SEC Charges Investment Bank Analyst with Illegally Tipping College Friend About Nonpublic Merger Deals
The Securities and Exchange Commission today charged a former analyst at a Boston-based investment bank with illegally tipping a close friend with confidential information about clients involved in impending mergers and acquisitions.
The SEC alleges that Jauyo “Jason” Lee, who worked in the San Francisco office of Leerink Swann LLC, gleaned sensitive nonpublic information about the deals from unsuspecting co-workers involved with those clients and by reviewing various internal documents about the transactions, which involved medical device companies. Lee tipped his longtime college friend Victor Chen of Sunnyvale, Calif., with the confidential information, and Chen traded heavily on the basis of the nonpublic details that Lee had a duty to protect.
Chen made more than $600,000 in illicit profits, which was a 237 percent return on his initial investment. Bank records reveal a pattern of large cash withdrawals by Lee followed by large cash deposits by Chen, who then used the money for the insider trading.
“Lee worked in an industry where safeguarding nonpublic information is essential, yet he exploited his access to confidential merger and acquisition details to give his friend an unfair trading advantage,” said Merri Jo Gillette, Director of the SEC’s Chicago Regional Office.
According to the SEC’s complaint filed in U.S. District Court for the Northern District of California, Lee was first privy to information about Leerink’s client Syneron Medical Ltd., which was negotiating an acquisition of Candela Corporation in 2009. He later learned that Leerink’s client Somanetics Corporation was in the process of being acquired by Covidien plc. in 2010.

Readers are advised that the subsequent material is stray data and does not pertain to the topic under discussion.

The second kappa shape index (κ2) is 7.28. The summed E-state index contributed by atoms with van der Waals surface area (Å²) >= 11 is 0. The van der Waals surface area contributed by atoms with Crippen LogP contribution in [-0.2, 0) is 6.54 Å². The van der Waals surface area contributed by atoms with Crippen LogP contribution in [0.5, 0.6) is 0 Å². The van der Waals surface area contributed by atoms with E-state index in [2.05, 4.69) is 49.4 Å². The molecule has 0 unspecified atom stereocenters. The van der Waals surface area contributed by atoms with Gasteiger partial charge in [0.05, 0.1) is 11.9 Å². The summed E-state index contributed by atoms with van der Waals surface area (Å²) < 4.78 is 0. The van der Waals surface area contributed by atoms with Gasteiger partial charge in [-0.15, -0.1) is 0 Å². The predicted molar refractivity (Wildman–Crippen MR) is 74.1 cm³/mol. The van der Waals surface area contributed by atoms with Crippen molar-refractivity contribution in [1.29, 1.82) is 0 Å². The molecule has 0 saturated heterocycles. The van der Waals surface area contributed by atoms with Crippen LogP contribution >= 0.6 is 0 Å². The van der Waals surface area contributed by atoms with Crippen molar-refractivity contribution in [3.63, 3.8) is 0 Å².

As Lee collected nonpublic details about each of the deals, he communicated with Chen repeatedly and exchanged dozens of phone calls and text messages. Some of the calls took place from Lee’s office telephone at Leerink. Lee had a duty to preserve the confidentiality of the information that he received in the course of his employment at Leerink.
The SEC alleges that in the days leading up to the public announcements of each of these deals, Chen made sizeable purchases of stock and call options in Candela and Somanetics and made unusual trades in the securities of each of these acquisition targets. Chen had never previously bought securities in these companies, yet he suddenly spent a significant portion of his available cash to buy the Candela and Somanetics securities.
Chen proceeded to sell most of his Candela and Somanetics holdings once public announcements were made about the transactions. Because Chen made some of his trades in his sister Jennifer Chen’s account, the SEC’s complaint also names her as a relief defendant for the purposes of recovering the illegal profits in her account.